Major League Baseball and the MLB Players Association agreed to a new collective bargaining agreement on March 10, ending a lockout that has frozen the sport for more than four months. In order to reach this agreement, the two parties had to find common ground on a wide variety of issues, but there was one issue that both parties agreed to toss on the road and deal with at another time.
The league wanted to replace the existing international signing system with an international draft, suggesting it would be a way to improve a system that has its fair share of problems. MLBTR’s Steve Adams looked into numerous issues in March, relaying reports from numerous sources who had concerns, including players being rated before they even became teenagers and making verbal deals as young as 13 or 14 . Other concerns include steroid use among these youngsters as well as corruption among the “buscones” who often strike deals between teams and players.
Players have pushed back, however, with many pointing out that there are already rules against such behavior but little or no enforcement, and that MLB’s real motivation for wanting the draft is to stifle players’ earning power and their ability to choose their employer.
The league attempted to sweeten the prize pool by offering to get rid of the qualifying offer system in exchange, which negatively impacts the earning power of players who receive one. But that was not enough to make the union bite. In the end, both sides agreed to put this particular standoff on ice until July 25. If the two parties can agree on an international draft by then, the qualifying offer system will be eliminated. Otherwise, the existing international system of capped bonus pools will remain, as will QO.
Just over two weeks away from that deadline, the parties met today to discuss proposals. ESPN’s Jeff Passan was among reporters to relay word of the meeting, noting that the two sides are separated by significant gaps in their proposals. USA Today’s Bob Nightengale added that the union’s proposal involves a higher pool of money for drafted players and noted that players from Puerto Rico and Japan would be excluded from the draft. (An earlier report by Jorge Castillo of the Los Angeles Times noted that the inclusion or exclusion of Japanese players was still under negotiation.) Hannah Keyser of Yahoo! Sports added that the two proposals had in common the same number of rounds and the same age limits.
ESPN’s Alden Gonzalez then broke down the main differences when it comes to numbers. MLB’s proposal is for a 20-round draft with hard slot values, meaning the player and team would have no ability to negotiate for a higher or lower amount. The total money pool for the draft would be $181 million, with undrafted players limited to a maximum bonus of $20,000 if they subsequently sign as free agents. The MLBPA counterprop is also 20 rounds, but has no cap on player bonuses, a $260 million pool and a $40,000 limit on undrafted players.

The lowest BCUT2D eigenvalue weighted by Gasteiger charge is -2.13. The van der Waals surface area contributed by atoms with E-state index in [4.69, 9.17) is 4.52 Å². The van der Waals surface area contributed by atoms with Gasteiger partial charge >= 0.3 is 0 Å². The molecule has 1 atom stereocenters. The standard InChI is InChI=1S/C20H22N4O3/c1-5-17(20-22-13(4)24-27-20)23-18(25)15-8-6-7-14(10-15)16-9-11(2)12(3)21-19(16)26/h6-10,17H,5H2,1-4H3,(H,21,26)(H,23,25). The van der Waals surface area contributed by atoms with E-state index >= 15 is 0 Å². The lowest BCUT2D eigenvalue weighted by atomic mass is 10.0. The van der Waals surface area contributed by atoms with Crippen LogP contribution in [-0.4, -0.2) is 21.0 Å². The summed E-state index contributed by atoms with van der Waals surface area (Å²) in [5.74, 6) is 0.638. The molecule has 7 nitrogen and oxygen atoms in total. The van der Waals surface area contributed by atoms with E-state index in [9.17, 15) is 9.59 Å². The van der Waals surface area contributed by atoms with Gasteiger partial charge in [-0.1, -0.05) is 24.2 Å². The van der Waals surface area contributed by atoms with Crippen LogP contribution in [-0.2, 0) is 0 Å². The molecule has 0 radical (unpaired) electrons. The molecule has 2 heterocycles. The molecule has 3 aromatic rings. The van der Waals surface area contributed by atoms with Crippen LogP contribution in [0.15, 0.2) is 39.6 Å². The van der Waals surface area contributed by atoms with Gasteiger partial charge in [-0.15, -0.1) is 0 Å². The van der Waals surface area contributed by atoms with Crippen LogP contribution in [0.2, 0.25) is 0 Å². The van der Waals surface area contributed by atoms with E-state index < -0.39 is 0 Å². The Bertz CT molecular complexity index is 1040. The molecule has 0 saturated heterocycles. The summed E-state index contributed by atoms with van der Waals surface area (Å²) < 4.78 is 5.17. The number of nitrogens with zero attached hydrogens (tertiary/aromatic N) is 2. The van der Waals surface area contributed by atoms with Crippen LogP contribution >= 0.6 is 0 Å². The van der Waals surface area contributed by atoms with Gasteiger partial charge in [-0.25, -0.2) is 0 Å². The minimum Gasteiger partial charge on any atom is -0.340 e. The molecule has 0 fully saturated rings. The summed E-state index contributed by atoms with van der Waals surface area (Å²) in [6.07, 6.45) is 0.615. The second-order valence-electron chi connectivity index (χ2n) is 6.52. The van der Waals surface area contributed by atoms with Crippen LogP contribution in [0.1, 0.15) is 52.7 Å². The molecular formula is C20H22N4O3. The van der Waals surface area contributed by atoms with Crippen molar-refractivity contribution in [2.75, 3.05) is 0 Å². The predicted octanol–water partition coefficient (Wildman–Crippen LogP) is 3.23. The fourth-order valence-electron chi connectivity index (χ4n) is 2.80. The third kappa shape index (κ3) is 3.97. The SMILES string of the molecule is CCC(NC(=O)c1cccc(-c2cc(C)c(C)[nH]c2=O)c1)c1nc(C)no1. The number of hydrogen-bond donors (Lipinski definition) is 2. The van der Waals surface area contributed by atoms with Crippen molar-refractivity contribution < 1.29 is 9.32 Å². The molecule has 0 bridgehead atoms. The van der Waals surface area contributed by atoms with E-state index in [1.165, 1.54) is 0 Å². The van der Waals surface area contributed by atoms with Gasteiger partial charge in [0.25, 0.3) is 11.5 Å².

For reference, the current draft includes players from the United States, Canada and Puerto Rico. Each team receives a bonus pool, with these pools varying in size depending on the picks the team has. Each pick comes with a slot value, although teams are free to sign players above or below these allocated slot prices, as long as the total price of those signings does not exceed their pool value. of bonuses. This is not a hard cap, as clubs are allowed to exceed their bonus pools, although there are escalating penalties depending on how far teams exceed their limit.
In this existing draft system, players have at least some leverage in negotiations with teams. If a player does not get a bonus to their liking, they can refuse to sign and play college ball instead, returning to the draft at a later date. It seems that players appreciate this part of agency, as they try to implement it for international players as well. The league, on the other hand, is more interested in keeping costs down, both through fixed slots and the smaller pool of total money available.
Whether or not the two sides can bridge these gaps and reach an agreement will have huge ramifications for many players, current and future. As The Athletic’s Evan Drellich points out, 28.2% of the 975 players on the opening day rosters were born overseas, with hundreds more in each club’s and other minor league systems. others join every year. Current young people who will one day follow in their footsteps may be challenged with the status quo or seek to navigate a new system that will be finalized in the coming weeks.
The deal, or lack thereof, will also have a big impact on current players. The qualifying offer system has been known for years to hamper the earning power of free agents, as it is tied to forfeiting draft picks. Most teams looking to sign a QO free agent will consider the loss of the draft pick part of the cost of acquisition and lower their financial offer accordingly. However, this only concerns about ten players each year. He was 14 this year, for example. While the union would surely like to get rid of the QO, the international draft affects so many more players that they probably won’t accept an unsatisfactory executive draft just to eliminate it.
More news will be forthcoming as the two sides will surely continue to negotiate over the coming weeks. Of course, it’s possible that the two sides will agree to another extension and push the deadline beyond July 25, but that would lead to complications. Players who are traded mid-season are not eligible to receive qualifying offers at the end of the season, meaning teams will likely want to know if the QO system is in place before deciding how to approach the deadline. August 2 exchange.